I live in Japan. This means that I have two phones. One is my vonage phone that goes thru the internet and into a regular phone. The other is a DSN style landline for the military base. I currently just have two regular corded phones hooked up to the individule lines. I want to upgrade to a cordless phone, but I only want to have to buy one for both lines. I thought of getting a two line phone, but it seems that even two line phones only have one entrace jack. How would I hook both phone lines up to the one phone?
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Re: 2 Telephone lines and one phone jack
Most of the Cordless 2 line phone BASE UNITS have the connections on the back for line1/line2 or seperate line 1 and line 2 connection. If you have the type of phone with the line1/line2 jack you have to be sure that both lines are on the same wall jack, otherwise make sure the phone you purchase has seperate line jacks and you will have two phone cords going to the base unit.
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I want to make sure I understand this completely. You get no dial tone from the fax machine when hooked up to VOIP. In the past, was there an audible dial tone from the fax, or did it just dial silently and give you an error if there was no tone?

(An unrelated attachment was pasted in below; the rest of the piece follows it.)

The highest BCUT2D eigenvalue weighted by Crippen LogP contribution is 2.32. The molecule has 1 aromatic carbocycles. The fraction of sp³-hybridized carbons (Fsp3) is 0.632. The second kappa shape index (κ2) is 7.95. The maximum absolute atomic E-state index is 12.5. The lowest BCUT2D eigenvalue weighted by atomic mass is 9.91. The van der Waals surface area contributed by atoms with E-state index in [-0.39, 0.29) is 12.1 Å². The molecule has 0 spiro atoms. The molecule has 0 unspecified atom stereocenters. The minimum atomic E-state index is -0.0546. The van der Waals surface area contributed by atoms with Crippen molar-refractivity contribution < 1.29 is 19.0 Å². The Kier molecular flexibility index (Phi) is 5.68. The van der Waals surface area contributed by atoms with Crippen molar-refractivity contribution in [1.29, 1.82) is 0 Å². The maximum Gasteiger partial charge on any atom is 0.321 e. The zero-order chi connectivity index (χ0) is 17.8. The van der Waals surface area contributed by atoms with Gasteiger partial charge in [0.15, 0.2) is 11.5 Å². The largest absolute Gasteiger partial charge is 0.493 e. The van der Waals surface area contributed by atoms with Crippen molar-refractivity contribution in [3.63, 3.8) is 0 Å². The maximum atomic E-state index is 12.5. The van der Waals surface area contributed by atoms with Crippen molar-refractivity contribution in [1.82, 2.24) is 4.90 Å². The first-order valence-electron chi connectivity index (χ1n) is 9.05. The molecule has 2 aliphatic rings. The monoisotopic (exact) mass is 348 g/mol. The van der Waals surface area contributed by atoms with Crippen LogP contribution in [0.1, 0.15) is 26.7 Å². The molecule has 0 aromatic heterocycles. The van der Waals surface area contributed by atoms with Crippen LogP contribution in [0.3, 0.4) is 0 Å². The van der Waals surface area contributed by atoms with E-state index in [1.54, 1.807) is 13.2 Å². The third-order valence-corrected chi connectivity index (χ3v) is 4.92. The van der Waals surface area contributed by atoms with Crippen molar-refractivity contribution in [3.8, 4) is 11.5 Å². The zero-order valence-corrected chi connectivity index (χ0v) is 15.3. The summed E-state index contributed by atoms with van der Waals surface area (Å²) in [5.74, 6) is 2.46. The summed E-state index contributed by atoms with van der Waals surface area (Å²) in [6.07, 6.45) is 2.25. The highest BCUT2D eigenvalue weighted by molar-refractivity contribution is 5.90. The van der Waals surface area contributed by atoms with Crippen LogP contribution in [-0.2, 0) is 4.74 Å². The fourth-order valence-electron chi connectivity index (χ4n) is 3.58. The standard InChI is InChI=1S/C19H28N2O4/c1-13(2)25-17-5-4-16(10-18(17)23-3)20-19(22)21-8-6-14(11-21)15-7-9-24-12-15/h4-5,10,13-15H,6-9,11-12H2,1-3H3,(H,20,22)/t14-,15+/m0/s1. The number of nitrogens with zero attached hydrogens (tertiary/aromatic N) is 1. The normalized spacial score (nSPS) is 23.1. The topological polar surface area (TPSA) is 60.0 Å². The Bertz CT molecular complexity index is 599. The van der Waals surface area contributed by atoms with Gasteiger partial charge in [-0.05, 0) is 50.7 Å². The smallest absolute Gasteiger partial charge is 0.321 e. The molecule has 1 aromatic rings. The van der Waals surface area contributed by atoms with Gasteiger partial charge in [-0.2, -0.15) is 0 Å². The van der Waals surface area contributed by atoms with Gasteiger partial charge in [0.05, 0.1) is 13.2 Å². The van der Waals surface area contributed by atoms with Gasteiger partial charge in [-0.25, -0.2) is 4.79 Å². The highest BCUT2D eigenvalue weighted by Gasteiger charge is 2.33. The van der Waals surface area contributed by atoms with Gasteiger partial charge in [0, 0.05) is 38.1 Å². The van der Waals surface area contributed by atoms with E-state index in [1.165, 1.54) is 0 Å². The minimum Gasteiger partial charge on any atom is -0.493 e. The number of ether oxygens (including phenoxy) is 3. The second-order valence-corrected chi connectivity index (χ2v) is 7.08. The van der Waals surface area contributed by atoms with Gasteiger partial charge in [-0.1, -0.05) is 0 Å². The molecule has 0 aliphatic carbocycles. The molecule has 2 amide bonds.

When you said you got a dial tone by connecting a phone to the ext phone port of "the machine" did you mean the fax machine? If you get a dial tone by running a phone through the fax machine, then the line is good. I have used a fax machine over Sunrocket before they went defunct, which used the same technology base as Vonage - so it should work.
If you used to get an audible dial tone when using the fax, and no longer do, and you are geting a dial tone on a regular phone that is connected to the ext. port of the fax machine, then the problem has to be in the fax machine itself, not the VOIP.
If you can verify that, we can go from there.
FIrst of all, you don't change the line from the pedestal to the trailer. It's not your cable and it doesn't matter. Dial tone comes in on that cable and it works just fine. It's also the feed to your DSL modem, based on high frequency and not data.